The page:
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Mercedes-Benz

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PUBLISHED : Saturday, 09 April, 2005, 12:00am
UPDATED : Saturday, 09 April, 2005, 12:00am

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A cavalcade of smartclub hongkong runabouts is scheduled to parade in St Stephen's Beach car park at 1pm tomorrow, and then pootle along the southside for the 2.30pm smart DIY 2005 party at the Repulse Bay, where fans will present 'DIY' creations incorporating the shape of the smartcar or logo. You might take a look, for at least two reasons.


First, we still rate the fortwo cabrio (right, $172,000) as the most sensible drive in Hong Kong for singles, couples and oldies, and again urge the government to reduce taxes on weeny, greeny cars under 1,000cc. We like the fortwo's comfortable seats, airy, dinky cabin and a 698cc engine that will get you up to the Peak and weave you through Central as fast as a supercar, and emit less carbon dioxide fug. Its gearbox is stodgy but its jerks are offset by fine interior design, happy headlight eyes and the option of membership in one of the zaniest motoring clubs in town.


Second, the smart Roadster (left), is being phased out 'due to the cost and profitability factors' at the end of the year. On Wednesday, Mercedes-Benz China said the smart SUV project would also be discontinued and the marque would focus on the fortwo and forfour.


'Smart has failed to turn a profit since its launch, amid a fanfare of publicity in 1998,' wrote Tony Paterson of Britain's Independent this week. 'German motorists, used to powerful limousines built for the autobahn, have remained sceptical of a car suited principally for city use. In recent years, only the revamped and more powerful Mini has managed to secure a significant section of the small car market.'


But Europe is not Hong Kong. We stand by our smarts because they're ideally suited here. And we slap our heads at the impending demise of the Roadster, a neat, comfy ride that sounds sportier than it is and steers like a dream in the Mid-Levels. We don't like its nannying gearbox, average rear vision and a price ($218,000) that could steer open-top addicts to the roomier four-seater Volkswagen Beetle ($268,000), punchier Mini Cooper Cabriolet ($271,800) or older convertibles such as a 1997 1.9-litre BMW Z3 (about $100,000) or a 1993 Mazda MX-5 ($40,000).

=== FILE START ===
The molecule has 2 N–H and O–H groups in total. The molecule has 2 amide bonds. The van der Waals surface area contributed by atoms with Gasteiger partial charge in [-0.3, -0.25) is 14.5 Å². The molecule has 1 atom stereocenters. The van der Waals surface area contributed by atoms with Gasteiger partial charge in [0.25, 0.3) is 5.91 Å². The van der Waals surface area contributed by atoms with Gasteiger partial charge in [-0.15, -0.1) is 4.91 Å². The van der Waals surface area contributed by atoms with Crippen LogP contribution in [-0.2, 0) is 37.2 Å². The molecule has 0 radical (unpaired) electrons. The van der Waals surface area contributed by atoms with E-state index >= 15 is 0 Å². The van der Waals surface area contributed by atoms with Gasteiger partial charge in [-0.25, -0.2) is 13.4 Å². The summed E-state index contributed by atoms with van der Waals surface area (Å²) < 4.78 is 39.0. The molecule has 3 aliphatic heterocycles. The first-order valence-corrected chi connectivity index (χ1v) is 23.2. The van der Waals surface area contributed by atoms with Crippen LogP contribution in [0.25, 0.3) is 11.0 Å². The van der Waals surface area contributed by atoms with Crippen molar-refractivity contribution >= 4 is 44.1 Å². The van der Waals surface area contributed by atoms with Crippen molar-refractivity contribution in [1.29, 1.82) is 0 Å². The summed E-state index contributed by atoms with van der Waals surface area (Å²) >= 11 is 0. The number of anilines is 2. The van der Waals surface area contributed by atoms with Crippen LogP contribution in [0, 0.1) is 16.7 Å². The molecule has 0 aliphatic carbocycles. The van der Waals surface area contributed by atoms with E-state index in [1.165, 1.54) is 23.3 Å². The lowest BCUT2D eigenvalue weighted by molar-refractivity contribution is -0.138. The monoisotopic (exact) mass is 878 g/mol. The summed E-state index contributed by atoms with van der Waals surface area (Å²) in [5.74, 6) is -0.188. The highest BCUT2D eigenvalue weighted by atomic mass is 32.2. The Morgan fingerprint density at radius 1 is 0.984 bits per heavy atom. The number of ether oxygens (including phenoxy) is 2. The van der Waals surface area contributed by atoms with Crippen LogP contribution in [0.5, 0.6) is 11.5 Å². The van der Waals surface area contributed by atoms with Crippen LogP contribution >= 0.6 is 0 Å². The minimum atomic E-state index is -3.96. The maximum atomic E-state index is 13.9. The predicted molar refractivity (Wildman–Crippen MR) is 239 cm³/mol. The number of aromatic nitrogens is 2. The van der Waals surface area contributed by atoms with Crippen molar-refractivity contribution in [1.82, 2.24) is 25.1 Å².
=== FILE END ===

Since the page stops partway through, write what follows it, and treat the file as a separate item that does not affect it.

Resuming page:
The smart Roadster isn't an Edsel, however. A hoot to drive here, it still makes a fine graduation or love token. And Mercedes-Benz China chief operating officer Jutta Aulich assures Foot Down of the Roadster's future back-up.


'Smart roadster customers can be assured of receiving continuous and seamless aftersales support, including a parts supply guarantee of at least 10 years,' she says.


Even so, fie on Daimler-Chrysler for blinking on its innovative answer to the MG Midget, Suzuki Cappuccino and Honda Beat. China's marques might have another look at this urban-showoff niche.


Mercedes-Benz China does not yek know how many of the marque's cars in southern China have been affected by this week's global recall of 1.3 million vehicles. The marque's chiefs say the move is about 'improving the quality of passenger cars already in the field'. Not a cock-up.


'We are now producing the best product quality ever and our aim is to ensure that those vehicles in the hands of customers which are the cause of complaints achieve a standard of quality that reflects our highest expectations,' says Merecedes-Benz spokesman Eckhard Cordes.


On vehicles with six- and eight-cylinder petrol engines built between June 2001 and November 2004, the voltage regulator in the alternator is being checked and if necessary replaced. On E-Class and CLS-Class models made from January 2002 to January 2005, new battery control unit software will enhance the on-board power supply. The braking systems on E-Class, SL-Class and CLS-Class models from the production period June 2001 to March 2005 are also to be updated, the marque says. Customers are being informed in writing. Inquiries: 2594 8038, Mon-Fri 9am-12.30pm, 2pm-6pm.


Finally, the attention of Hong Kong's motoring world will be fixed on the Royal Hong Kong Yacht Club car park on Monday night. If white smoke drifts into the balm of Causeway Bay by 9pm, there's a fair chance that the Classic Car Club of Hong Kong will have named a new chairman, or an old Triumph TR3A's blown a gasket. A pall of black smoke could suggest a lovable MGTF (above) is idling rich or the club's members have been locked in the Compass Room for another round of voting.


Top of Foot Down's classic- car agenda would be more shows to cheer up work-weary Hong Kong and more push for a transport museum.


 

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